His mother raised an eyebrow and peered around him, motioning someone over. Dr. Vivian Jones appeared in Rigel’s field of vision. He squirmed and tried to hold the back of the med gown together. “Don’t worry kiddo, I changed your diapers back in the day. There’s very little chance your back is going to scandalize me. Now, what’s this worried look all over your mama’s face about?”
“He’s not making sense. Are we sure he’s okay?” Mrs. Wyatt asked.
Vivian’s eyebrows puckered and she opened her mouth to speak, but Rion’s voice from across the room interrupted. “There’s a girl on our cruiser—hopefully.”
Captain Wyatt stood and came to stand between the two beds. “There’s a girl on your cruiser? What’s this all about?”
Rigel looked carefully around the Med-bay to be sure they were alone. “This whole thing was a rescue. We’ll explain later. Now, if I could please just get some real clothes—anything with a back—we’ve got to let her out of there!”
His parents seemed to finally grasp the urgency and seriousness of the situation. They left them to change into regular clothes. In another few minutes, the twins made the jump from the Med-bay to the hangar.
When the blue light of the teleporter disappeared around them, the twins sprinted to where their small cruiser was docked. Once inside, Rion sealed the hatch behind them and gave Rigel a nod.
“Aurora!” Rigel called, pulling back the trapdoor in the floor. “Aurora, it’s us. Please tell me you made it in here. Aurora?”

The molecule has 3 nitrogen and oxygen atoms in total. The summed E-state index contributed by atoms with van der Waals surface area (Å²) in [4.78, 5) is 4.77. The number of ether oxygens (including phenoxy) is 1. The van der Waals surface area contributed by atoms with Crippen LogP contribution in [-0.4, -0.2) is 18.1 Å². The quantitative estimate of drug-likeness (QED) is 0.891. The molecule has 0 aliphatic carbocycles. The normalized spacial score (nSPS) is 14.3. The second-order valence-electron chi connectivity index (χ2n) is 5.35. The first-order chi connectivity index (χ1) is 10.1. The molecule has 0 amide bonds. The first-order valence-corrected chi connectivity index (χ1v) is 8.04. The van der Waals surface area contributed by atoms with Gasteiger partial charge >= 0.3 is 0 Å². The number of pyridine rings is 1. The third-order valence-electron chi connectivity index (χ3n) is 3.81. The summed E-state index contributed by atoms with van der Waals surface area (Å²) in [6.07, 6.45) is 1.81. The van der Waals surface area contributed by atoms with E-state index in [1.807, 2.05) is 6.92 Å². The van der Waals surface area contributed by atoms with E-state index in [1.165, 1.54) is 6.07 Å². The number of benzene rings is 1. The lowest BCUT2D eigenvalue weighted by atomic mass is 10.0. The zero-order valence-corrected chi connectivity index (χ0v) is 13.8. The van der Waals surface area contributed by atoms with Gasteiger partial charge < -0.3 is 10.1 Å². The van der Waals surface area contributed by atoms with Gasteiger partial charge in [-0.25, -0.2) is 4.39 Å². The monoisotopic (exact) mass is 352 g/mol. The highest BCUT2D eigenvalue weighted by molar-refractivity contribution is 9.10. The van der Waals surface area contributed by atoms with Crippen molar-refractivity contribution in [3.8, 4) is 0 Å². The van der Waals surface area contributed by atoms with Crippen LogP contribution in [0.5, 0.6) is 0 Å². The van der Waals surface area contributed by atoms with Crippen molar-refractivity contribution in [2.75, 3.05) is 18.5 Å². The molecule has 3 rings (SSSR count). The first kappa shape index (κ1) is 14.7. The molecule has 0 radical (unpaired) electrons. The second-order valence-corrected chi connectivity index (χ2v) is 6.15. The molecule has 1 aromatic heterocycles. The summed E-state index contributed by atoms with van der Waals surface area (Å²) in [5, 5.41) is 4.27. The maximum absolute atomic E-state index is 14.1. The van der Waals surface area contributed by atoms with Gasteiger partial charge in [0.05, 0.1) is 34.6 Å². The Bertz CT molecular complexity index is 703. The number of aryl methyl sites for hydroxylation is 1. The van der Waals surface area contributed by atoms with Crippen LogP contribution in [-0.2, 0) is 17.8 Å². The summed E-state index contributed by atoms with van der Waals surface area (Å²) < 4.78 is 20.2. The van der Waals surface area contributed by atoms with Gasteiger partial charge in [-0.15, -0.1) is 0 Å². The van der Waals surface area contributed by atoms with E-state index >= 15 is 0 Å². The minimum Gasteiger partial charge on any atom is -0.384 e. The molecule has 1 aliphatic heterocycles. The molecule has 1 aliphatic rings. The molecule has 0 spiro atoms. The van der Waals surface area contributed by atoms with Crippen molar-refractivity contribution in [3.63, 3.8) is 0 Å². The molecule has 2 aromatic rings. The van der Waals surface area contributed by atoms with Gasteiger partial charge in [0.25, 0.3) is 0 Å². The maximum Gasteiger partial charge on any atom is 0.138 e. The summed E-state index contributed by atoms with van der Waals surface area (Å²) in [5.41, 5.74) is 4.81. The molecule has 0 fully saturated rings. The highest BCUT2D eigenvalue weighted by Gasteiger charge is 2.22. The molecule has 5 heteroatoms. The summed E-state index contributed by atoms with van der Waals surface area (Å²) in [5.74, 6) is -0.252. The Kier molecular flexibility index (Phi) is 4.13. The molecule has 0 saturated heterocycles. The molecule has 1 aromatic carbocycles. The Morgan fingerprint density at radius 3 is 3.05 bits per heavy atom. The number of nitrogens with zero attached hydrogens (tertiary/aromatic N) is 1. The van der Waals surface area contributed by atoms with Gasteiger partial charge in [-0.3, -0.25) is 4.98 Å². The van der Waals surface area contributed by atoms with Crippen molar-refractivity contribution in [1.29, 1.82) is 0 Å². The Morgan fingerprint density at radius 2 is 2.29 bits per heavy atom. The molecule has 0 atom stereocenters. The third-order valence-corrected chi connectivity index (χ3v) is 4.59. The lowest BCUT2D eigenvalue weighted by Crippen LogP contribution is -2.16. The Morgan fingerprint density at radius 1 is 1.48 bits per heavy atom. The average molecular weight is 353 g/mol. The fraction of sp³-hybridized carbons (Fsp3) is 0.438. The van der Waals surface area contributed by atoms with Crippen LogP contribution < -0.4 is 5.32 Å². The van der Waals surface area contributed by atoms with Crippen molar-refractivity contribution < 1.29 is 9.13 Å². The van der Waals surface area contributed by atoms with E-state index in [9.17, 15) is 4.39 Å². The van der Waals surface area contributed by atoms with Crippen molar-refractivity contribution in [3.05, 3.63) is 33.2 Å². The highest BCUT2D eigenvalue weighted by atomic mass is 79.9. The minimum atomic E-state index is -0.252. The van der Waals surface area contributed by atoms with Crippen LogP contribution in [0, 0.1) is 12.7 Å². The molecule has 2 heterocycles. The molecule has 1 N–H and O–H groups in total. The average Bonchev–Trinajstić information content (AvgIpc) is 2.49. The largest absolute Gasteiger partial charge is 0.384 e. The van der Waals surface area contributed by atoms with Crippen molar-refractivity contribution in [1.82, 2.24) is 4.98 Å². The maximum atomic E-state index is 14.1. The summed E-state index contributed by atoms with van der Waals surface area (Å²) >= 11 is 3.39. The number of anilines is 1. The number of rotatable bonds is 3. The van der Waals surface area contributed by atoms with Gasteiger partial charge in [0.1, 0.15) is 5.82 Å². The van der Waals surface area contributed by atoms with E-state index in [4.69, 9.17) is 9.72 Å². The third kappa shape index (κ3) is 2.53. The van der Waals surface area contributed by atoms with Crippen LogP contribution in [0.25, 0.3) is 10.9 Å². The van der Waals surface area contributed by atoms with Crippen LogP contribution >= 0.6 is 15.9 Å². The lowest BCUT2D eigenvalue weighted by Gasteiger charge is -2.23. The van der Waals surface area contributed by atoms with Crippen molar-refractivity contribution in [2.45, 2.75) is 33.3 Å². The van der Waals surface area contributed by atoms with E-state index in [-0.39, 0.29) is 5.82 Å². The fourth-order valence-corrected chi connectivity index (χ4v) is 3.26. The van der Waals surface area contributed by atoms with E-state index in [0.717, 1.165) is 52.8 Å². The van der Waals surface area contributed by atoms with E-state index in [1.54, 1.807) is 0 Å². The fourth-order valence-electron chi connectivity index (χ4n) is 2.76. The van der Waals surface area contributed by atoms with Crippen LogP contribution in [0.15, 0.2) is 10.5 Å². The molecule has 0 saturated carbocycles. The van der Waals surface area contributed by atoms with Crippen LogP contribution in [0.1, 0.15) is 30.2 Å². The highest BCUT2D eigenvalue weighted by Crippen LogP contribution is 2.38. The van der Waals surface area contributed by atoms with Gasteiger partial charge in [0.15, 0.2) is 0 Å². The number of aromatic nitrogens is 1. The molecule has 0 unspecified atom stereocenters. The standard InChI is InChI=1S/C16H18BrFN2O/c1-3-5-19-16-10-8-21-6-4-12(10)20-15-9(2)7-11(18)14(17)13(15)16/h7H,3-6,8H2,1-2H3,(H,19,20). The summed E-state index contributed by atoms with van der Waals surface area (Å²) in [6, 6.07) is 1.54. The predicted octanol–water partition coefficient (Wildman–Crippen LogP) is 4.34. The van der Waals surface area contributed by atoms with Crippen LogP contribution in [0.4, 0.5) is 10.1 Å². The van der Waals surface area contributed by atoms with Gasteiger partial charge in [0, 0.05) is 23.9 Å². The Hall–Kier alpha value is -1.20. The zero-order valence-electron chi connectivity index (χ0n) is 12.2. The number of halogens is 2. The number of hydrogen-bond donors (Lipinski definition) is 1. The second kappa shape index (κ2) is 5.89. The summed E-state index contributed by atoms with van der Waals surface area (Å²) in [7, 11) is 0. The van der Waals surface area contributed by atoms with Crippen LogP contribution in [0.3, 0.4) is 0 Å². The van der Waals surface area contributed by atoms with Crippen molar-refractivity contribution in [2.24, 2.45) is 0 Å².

“It’s Rigel. You’re safe now.”
He jumped down into the low space and snapped his fingers to turn on the strip of small lights along the wall of the hold. A movement toward the back caught his eye and he stepped forward. Aurora shielded her eyes from the sudden light and slowly stepped out from behind a large toolbox.
“It’s me: Rigel.”
With a quiet whimper, the girl ran forward and clung to his arm, burying her face against his shoulder. “I was afraid you’d never come—that you two had been caught or had died! You never actually said it was safe for you to do that!”
“We’re going to be fine,” he assured her. “And you’re safe. We’re in the docking bay of the diplomatic vessel Hospitality. It’s captained by my dad. He and my mom and our doctor are waiting to meet you in the Med-bay. C’mon!”
Aurora hesitated for a second before coming with him. They emerged together from the trapdoor.
“Oh, good!” Rion said to Aurora, looking relieved. “You’re here!”
She nodded, looking a little dazed.
“We need to get back to Med-bay and have Vivian check her out—make sure she’s doing okay and see what she can do about the tracker,” Rigel said.
“Yeah, and we probably should explain stuff to Dad and Mom,” Rion added.
Rion opened the hatch and stuck his head out. “The coast is clear,” he said, waving them over. “Nobody’s around.”
They led Aurora to the hangar’s Teleporter and made the jump back to the Med-bay.
“Mom, Dad, Dr. Vivian,” Rion said, “this is Aurora.”